Average retail prices for beef have been brutal to most household budgets, with a February 2014 price of $5.58 for choice beef and $5.28 per pound for all fresh beef (according to the USDA). The effect on consumers is pretty obvious, but what is the effect on investors?
Let's take a look at the factors that brought us to this point.
The decreasing cattle supply shouldn't be a great surprise, as herd numbers for both live and feeder cattle have been declining for eight years now.
For years, cattle producers have been hit with a wicked double whammy of raising feed prices and difficult conditions in their own operations caused by widespread drought. Some operators could not afford to fully sustain their herds, sending more to the slaughterhouse and producing a relative temporary increase in the supply of fresh beef. Unfortunately, that set the stage for an even tighter supply in the near term. It also disrupted the natural economic flow as producers sold on an inability to feed their stock instead of the market price.
While areas of Texas are still in significant long-term drought, 2013 produced a more normal rainfall pattern, and thus more reasonable feed prices. Feedlot operations are thus starting to turn around with higher prices for feeder cattle, bringing them back into the black.
Texas is not the only feed producer, of course, and other southwestern states – especially New Mexico and California -- remain in drought. However, if the weather cooperates at all this year, producers may be in position to increase cattle throughout the supply chain. Unfortunately, it takes several years of increases in the feeder cattle herd to raise the supply of fresh beef – so even if the weather does finally turn favorable, a tight supply and high prices are with us for the short and intermediate terms.
Prices for live cattle on the Chicago Mercantile are continuing a reasonable rising linear trend from a 2009-2010 trough through the first quarter of 2014. There is little reason to expect this to change — with the possible exception of lower demand. How much can the price of beef rise before demand starts to fall and prices readjust? There is no clear consensus on this point.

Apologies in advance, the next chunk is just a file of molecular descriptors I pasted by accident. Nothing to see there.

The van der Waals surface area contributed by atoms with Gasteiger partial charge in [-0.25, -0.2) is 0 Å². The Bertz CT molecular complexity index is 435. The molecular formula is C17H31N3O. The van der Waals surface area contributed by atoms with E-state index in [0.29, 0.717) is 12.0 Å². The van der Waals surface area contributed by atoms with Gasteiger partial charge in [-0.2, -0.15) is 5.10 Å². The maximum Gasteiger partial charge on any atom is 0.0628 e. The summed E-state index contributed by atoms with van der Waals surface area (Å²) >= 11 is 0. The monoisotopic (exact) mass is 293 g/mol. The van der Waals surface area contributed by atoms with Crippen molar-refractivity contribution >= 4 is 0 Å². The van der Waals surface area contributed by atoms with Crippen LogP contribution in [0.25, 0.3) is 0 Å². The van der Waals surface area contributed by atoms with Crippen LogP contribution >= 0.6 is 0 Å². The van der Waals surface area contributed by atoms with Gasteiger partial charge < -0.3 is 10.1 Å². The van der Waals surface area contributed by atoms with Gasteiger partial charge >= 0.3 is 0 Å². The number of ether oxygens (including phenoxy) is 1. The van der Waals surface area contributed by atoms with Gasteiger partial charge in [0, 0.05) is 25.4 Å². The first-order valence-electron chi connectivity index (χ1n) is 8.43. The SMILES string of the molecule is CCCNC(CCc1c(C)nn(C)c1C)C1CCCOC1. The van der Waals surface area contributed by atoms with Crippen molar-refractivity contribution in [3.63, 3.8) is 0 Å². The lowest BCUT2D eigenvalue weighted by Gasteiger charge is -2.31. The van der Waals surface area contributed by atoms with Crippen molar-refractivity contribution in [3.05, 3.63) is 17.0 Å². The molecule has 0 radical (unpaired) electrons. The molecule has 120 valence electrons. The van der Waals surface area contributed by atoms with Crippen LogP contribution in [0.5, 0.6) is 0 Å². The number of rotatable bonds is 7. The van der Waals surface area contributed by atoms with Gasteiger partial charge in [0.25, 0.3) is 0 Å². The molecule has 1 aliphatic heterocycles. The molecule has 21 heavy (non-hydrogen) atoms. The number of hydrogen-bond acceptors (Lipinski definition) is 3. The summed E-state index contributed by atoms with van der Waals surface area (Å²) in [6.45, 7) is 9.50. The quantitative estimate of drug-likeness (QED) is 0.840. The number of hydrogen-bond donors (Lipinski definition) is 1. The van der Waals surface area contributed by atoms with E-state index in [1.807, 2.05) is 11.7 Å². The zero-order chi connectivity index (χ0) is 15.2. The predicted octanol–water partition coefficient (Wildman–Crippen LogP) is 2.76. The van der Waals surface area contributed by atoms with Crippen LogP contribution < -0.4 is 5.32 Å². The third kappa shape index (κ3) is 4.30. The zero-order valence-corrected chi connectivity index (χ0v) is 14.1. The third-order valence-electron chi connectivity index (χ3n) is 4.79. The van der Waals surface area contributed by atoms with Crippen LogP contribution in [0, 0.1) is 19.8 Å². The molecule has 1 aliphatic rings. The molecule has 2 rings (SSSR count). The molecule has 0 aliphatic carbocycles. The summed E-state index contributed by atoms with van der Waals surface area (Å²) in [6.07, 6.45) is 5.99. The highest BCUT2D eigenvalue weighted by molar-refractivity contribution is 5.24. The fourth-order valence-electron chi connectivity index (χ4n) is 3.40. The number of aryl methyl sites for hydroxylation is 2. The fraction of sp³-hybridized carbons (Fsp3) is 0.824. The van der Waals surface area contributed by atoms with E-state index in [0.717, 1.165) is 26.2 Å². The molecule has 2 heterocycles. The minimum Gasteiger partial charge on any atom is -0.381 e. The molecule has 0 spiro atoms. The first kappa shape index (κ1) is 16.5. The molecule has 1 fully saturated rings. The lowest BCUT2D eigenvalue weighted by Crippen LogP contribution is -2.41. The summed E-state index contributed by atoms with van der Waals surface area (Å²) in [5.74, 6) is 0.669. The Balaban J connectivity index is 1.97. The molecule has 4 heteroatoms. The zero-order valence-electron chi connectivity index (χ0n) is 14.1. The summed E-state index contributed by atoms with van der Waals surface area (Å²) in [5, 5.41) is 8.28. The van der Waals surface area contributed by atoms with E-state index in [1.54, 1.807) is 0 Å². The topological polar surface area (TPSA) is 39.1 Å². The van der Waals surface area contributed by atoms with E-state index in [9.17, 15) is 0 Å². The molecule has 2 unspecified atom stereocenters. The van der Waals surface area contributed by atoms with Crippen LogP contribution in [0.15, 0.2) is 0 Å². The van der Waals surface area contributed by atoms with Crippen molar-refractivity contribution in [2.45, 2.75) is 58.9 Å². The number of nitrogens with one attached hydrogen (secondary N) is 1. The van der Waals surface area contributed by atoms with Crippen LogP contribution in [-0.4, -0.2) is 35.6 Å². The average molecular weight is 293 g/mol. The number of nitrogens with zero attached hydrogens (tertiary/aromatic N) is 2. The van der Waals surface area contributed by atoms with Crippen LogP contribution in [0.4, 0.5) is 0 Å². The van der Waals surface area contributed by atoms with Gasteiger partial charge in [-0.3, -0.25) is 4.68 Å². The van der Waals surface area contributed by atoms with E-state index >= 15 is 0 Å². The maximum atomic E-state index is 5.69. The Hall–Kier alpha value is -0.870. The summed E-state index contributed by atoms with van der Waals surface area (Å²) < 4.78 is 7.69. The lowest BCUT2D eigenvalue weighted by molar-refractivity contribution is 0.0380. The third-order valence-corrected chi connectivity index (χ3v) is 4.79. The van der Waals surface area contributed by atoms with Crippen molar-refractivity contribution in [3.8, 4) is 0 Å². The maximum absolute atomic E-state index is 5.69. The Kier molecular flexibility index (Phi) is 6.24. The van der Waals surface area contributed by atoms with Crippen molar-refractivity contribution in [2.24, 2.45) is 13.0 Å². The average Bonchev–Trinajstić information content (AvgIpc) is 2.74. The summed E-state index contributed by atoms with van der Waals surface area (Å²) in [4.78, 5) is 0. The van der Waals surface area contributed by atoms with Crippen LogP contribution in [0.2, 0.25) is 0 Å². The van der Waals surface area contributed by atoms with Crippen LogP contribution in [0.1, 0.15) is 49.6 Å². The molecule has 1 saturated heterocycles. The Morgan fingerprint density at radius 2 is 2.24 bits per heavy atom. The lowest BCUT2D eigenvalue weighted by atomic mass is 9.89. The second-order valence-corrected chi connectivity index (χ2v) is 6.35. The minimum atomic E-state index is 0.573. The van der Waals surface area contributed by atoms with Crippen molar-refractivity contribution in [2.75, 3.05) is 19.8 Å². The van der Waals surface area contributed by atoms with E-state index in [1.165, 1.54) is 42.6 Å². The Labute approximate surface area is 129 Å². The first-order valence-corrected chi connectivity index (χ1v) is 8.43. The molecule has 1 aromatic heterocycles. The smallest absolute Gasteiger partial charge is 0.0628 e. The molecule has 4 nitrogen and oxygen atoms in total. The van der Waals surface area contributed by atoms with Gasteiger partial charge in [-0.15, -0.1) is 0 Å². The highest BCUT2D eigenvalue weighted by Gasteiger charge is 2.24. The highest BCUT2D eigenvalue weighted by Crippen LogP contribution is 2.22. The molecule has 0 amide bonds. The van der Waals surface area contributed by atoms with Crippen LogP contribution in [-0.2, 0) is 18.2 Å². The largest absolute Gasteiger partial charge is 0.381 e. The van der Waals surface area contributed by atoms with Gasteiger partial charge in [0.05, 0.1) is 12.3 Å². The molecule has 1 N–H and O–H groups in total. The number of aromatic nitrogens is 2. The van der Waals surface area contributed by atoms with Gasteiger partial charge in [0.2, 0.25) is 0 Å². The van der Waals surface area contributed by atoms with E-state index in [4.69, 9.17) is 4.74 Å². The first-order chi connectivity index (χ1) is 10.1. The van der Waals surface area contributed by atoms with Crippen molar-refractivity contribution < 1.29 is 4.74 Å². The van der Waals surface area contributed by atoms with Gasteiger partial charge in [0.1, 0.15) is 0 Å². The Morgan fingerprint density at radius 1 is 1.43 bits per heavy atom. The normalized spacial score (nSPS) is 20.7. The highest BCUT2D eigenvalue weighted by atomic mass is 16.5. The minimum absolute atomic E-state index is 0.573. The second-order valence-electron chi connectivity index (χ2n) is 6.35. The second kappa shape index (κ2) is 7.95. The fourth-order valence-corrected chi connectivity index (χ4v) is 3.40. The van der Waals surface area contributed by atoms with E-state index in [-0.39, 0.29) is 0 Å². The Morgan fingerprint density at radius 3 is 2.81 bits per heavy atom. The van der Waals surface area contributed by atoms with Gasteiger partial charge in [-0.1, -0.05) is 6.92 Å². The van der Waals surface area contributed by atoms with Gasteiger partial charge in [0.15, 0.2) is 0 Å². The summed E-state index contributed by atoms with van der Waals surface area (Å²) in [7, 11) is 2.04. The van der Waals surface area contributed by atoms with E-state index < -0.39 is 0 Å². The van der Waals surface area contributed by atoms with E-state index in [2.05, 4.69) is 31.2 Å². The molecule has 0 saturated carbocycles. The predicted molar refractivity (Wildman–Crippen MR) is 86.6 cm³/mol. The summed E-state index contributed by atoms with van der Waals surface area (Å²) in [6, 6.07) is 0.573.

Even if domestic demand falls, foreign demand is expected to stay strong. February 2014 beef exports surpassed 10% of the total U.S. production thanks to demand from countries like Mexico, Japan and Hong Kong. Mexico's increase is due to their own declining herds, and demand in Hong Kong and Japan is probably not driven by the lower end of the market (thus it is probably less price sensitive). In April, the USDA raised the total 2014 export forecast to 2.515 billion pounds of beef.
How does all this information affect investors?
If you are invested further down the chain, such as in the corporate holders of restaurant chains that use significant amounts of beef, you can expect higher prices. Thus, profit margins will shrink, and sales may drop if higher prices are passed on to consumers. It will be interesting to see the long-term effects on fast-food value menus, and whether they survive with slightly higher prices or smaller portions, or give way to other strategies. Supermarkets offer alternatives, so effects on them should be mixed.
If you are buying cattle futures or hedging, things look pretty good for you based on the high likelihood of continued price increases – except for the wild card of demand. Even if domestic demand begins to turn, the foreign demand is likely to stay strong.
Unfortunately, if you are not normally in the beef market, the continuing rise in prices means you may have to start treating that prime steak as an investment.
To see how the price of beef affects you as a consumer, see "Beef Prices on the Rise."
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